Nepal’s Market Reeling under Acute Shortage of Skilled Workers as Nepali Youths Dream of Foreign Job

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Nepal’s Market Reeling under Acute Shortage of Skilled Workers as Nepali Youths Dream of Foreign Job

Bijay Damase

November 27: At a time when the Nepali youths are looking for greener pastures abroad, there is a severe shortage of skilled manpower within the country.

There is a shortage of skilled human resources especially in the field of gold and silver crafting business, construction, steel and grills industries, brick kilns, furniture, tailoring, scrap collecting and hair cutting jobs. These jobs are done by thousands of Indians from our neighbouring country.

These industries have to bring workers from outside due to the lack of skilled manpower in the country. This has resulted in large amount of capital flight from the country.

The number of Indians craftsmen, who make gold and silver jewellery, is significant in Nepal. According to the Federation of Nepal Gold and Silver Dealers Association, the country produces around 200 Nepali craftsman every year, but that number of manpower is not enough. According to the president of the Federation, Manika Ratna Shakya, the gold and silver business sector with an investment of Rs 1 billion employs around 25,000 workers. Sixty percent of them are Nepalese and the rest are Indians. Their monthly income is up to Rs 150,000. The average monthly income of a craftsman working in the gold and silver sector is Rs 40,000 to Rs 50,000.

According to Shakya, earlier Nepal was reliant on India for craftsmen. However, with the opening of training centers in Nepal in 2059 and the production of domestic manpower, the number of Nepalese craftsmen is increasing.

Brick kilns are also struggling due to the lack of skilled. There are around 300,000 workers in around 1,300 brick factories in Nepal, of which only 33 percent are Nepalese. The rest are Indians. According to Shankar Bahadur Chand, the founder of the Nepal Brick Industry Federation, all Indians work in the Terai region. There are some Nepali workers in the hill areas. He says that their income is between Rs 25,000 to 30,000 per month on an average. He also said that a large number of brick factories have been shut down due to economic recession. This has affected employment.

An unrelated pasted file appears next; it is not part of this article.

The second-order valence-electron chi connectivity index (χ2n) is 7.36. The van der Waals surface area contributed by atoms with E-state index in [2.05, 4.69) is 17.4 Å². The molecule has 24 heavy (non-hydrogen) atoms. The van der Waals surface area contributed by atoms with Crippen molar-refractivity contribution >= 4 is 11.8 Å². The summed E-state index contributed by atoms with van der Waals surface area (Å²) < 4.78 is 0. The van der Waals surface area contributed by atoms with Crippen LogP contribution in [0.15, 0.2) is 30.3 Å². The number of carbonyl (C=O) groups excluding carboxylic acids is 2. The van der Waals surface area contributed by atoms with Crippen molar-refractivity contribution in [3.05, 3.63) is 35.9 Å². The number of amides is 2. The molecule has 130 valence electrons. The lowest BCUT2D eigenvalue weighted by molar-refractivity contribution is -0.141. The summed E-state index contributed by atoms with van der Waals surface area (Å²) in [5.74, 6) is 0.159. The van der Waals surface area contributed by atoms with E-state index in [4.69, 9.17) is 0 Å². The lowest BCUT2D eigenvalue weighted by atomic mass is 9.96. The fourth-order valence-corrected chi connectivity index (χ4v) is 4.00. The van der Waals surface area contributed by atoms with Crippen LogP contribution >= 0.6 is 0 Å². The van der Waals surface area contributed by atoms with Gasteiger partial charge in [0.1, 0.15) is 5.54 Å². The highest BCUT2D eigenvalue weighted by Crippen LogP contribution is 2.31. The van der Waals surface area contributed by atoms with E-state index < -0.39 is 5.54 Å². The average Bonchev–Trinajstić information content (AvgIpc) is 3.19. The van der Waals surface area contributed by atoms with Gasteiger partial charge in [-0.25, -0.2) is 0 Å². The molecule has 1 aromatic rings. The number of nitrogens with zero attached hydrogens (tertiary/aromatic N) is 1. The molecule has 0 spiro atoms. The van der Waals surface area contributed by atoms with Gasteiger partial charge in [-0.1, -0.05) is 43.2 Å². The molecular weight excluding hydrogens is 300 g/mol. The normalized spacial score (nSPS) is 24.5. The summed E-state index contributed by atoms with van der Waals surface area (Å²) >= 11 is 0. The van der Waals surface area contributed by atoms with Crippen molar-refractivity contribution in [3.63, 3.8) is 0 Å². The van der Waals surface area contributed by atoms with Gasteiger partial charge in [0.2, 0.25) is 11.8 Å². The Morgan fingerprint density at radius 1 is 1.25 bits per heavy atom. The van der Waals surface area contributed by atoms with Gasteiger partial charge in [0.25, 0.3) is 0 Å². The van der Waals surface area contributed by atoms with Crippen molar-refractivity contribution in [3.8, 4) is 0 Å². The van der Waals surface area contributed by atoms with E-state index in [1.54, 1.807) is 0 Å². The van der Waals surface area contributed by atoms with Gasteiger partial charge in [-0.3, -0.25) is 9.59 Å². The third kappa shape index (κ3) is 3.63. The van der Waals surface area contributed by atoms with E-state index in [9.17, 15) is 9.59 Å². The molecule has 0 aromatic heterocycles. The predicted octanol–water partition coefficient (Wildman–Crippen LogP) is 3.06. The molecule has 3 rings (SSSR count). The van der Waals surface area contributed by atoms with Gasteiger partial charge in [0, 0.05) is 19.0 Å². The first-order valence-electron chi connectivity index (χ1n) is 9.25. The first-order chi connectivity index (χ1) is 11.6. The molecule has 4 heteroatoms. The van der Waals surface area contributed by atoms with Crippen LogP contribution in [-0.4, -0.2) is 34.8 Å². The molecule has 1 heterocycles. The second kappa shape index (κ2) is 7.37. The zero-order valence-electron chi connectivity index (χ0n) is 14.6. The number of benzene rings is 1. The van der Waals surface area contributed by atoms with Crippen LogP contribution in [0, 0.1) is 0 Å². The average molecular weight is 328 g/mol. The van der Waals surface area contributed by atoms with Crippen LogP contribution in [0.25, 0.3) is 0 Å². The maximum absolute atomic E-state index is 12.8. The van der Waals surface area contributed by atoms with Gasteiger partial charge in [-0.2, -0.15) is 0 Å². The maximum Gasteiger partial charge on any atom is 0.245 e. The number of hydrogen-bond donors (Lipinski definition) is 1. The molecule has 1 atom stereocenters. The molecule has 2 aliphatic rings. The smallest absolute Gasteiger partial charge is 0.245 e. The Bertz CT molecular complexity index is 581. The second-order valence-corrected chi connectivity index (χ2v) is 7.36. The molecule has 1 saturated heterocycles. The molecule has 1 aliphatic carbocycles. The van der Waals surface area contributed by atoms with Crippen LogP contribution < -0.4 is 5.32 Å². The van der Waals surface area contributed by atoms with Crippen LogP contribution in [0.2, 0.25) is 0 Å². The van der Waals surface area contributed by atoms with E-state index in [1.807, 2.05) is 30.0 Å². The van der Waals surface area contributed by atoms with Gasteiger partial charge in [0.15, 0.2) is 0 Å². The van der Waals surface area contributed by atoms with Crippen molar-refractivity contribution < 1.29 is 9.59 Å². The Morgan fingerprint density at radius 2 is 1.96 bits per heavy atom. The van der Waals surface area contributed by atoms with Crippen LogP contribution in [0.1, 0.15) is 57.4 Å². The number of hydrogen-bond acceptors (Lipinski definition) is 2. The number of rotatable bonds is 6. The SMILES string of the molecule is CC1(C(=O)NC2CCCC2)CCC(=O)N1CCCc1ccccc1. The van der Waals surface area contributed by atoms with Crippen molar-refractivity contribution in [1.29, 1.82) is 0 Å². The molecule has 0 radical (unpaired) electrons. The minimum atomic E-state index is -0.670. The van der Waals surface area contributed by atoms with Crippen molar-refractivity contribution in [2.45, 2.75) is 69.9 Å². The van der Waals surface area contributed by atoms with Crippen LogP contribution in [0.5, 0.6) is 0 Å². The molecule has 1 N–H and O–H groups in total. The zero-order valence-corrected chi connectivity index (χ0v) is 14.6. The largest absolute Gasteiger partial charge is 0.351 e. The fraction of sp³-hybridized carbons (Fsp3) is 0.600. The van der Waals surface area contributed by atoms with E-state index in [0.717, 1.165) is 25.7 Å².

Nepal's construction sector is also facing a severe shortage of workers. According to the Federation of Contractors Association of Nepal, a large number of Indians have to be employed because there is not enough domestic workers, especially those specialized in handling equipment as well as plumbers among others.

There are about two million workers in the construction sector. The number of Indians is around 500,000. The monthly income of those workers is above Rs 50,000. FCAN President Ravi Singh informed New Business Age that Indian labourers work more hours than Nepalese. Since the Indian workers do not take vacations, take package jobs, and complete them on time, construction companies call upon Indian workers for work ranging from bridge construction to operating equipment.